Sorry, faith doesn't cause God's salvation, God's forgiveness, or God's rescue from death and the devil. Faith receives them. In the same way a radio antenna doesn't cause radio waves but only receives them, so faith doesn't cause salvation but receives it. But a radio antenna can only receive radio waves where they exist. The tallest, widest antenna in the world can't receive a radio wave that isn't there. So, faith only receives salvation where God promises it is. He promises the salvation of Christ is in Baptism. Faith doesn't cause the salvation to be there; faith receives it there.

You know what the problem is? Most of you think the proof text we cite in our Catechism says the direct opposite of what I just said. I just said your Baptism without faith doesn't benefit you at all. Yet most of you believe the proof text says that faith without Baptism does it all. Faith is everything; Baptism is nothing. As proof you go to Mark 16:16 saying, "It doesn't say, Whoever is not baptized will be condemned,' but Whoever does not believe will be condemned.' Therefore, believing is everything and Baptism nothing. This is why you won't say you know you have salvation because you've been baptized but only because you believe. You think this passage makes faith everything when it reality it makes Baptism everything and faith the means of receiving all that is in Baptism. Follow me.

Faith has to have something to hang on to outside it self. Faith in faith is like trying to pick yourself up by your own shirt collar. Saying, "I know I'm saved because I believe," is the same as saying, "I believe I'm saved because I believe." Faith has to have an object. The object of faith is what Christ did and promises. What Christ did and promises - forgiveness, rescue from death and the devil - is attached to Baptism. Jesus says Baptism gives the new birth. Paul says it's a washing of regeneration. Peter says it saves you.

You can say, "I know I'm saved because I've been baptized." You can even say, "I believe I'm saved because I've been baptized." But what about, "Whoever does not believe will be condemned?" How come it doesn't say, "Whoever doesn't believe and isn't baptized will be condemned? Now you're on the right track. When Jesus leaves Baptism out of the second statement, He is emphasizing the benefits of Baptism. Nothing needs to be added to Baptism to get forgiveness, rescue from death and the devil and eternal salvation.

For example, at this time of year with the world's emphasis on doing for others, you can feel you don't do enough so you can't really be that good of a Christian. Your Baptism says you are. Nothing needs to be added to that to improve your Christianity. At this time of year, you don't act as happy as those silly people in Christmas ads and specials so you wonder if maybe you don't really have the Christ of Christmas. Your Baptism says you do. You have all of Him. "By Baptism," says Paul in Galatians 3," You put on Christ." You have all of Christ, all His Person and All His work in Baptism. Nothing needs to be added to that. What about faith? Doesn't it say, "Whoever believes and is baptized will be saved?"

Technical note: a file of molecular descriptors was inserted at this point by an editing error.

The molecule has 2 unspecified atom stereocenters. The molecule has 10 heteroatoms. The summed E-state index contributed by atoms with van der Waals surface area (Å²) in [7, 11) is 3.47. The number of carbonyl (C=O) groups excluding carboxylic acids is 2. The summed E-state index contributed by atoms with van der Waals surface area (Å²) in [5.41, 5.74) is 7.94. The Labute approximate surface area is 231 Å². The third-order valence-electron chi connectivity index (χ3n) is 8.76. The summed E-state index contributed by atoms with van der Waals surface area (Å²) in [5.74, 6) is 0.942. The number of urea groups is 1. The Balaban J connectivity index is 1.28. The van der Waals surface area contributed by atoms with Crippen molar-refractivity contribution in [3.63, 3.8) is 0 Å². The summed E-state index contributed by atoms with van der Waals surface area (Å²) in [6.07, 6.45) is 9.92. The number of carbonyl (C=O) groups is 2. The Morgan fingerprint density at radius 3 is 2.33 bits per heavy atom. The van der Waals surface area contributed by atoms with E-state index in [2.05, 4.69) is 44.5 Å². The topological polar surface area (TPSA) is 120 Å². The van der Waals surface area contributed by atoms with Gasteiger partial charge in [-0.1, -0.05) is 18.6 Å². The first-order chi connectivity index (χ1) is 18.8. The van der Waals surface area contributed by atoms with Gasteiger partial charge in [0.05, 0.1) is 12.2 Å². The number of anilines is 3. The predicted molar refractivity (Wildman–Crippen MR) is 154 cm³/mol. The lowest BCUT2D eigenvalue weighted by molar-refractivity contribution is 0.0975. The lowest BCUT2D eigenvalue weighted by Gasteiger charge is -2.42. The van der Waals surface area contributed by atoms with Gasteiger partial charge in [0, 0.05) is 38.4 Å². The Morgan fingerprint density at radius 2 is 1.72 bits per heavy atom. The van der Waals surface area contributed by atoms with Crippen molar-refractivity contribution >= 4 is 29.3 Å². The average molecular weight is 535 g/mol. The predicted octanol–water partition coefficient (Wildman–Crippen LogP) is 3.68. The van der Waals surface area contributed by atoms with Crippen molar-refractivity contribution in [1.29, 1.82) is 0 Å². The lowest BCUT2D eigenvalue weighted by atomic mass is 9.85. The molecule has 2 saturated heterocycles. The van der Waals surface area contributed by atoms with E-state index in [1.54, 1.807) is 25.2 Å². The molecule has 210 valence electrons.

Gotcha. At last I've exposed the root of your problem. Your problem is not with Baptism but faith. You think of faith as something you do. It's a work to you. That's how come you think of faith as something that needs to be added to Baptism. Faith is really no different to you than doing the good work of giving to the homeless or being peaceful and joyful. But faith isn't something you do. Faith is a gift of God; i.e. something God must give to you. Faith is created by hearing the Word of God Romans 10 says. Faith is created by the Water of God that regenerates you from dead unbelief to living faith.

With the waters of Baptism God gives and generates the faith of Baptism. If God does the generating of faith, if God gives the gift of faith, then no one has an excuse for not believing. Whoever believes and is baptized has all that God gives because all of what God gives: His forgiveness, His rescuing from death and the devil and His eternal salvation are in Baptism and all these benefits are received by faith.

The person who doesn't believe doesn't receive anything. Why? Because nothing is there? No, because he lacks the way to receive it. A radio without an antenna can't receive radio waves no matter how many stations are in the area. You can have power outlets all over your house, but if you don't plug into them the power plant doesn't do you any good. It doesn't mean there's no power being generated there or no power in your outlet, you're just not using it. Likewise, unbelief doesn't mean Jesus didn't forgive sins, crush death and the devil, and give eternal salvation. Unbelief doesn't mean Baptism doesn't work forgiveness of sins, rescue from death and the devil or give eternal salvation. Unbelief can't and won't use them. There is condemnation in such unbelief. The benefits are in believing what Baptism works. Amen

Rev. Paul R. Harris

Trinity Lutheran Church, Austin, Texas

Midweek Advent III (20061213); Baptism III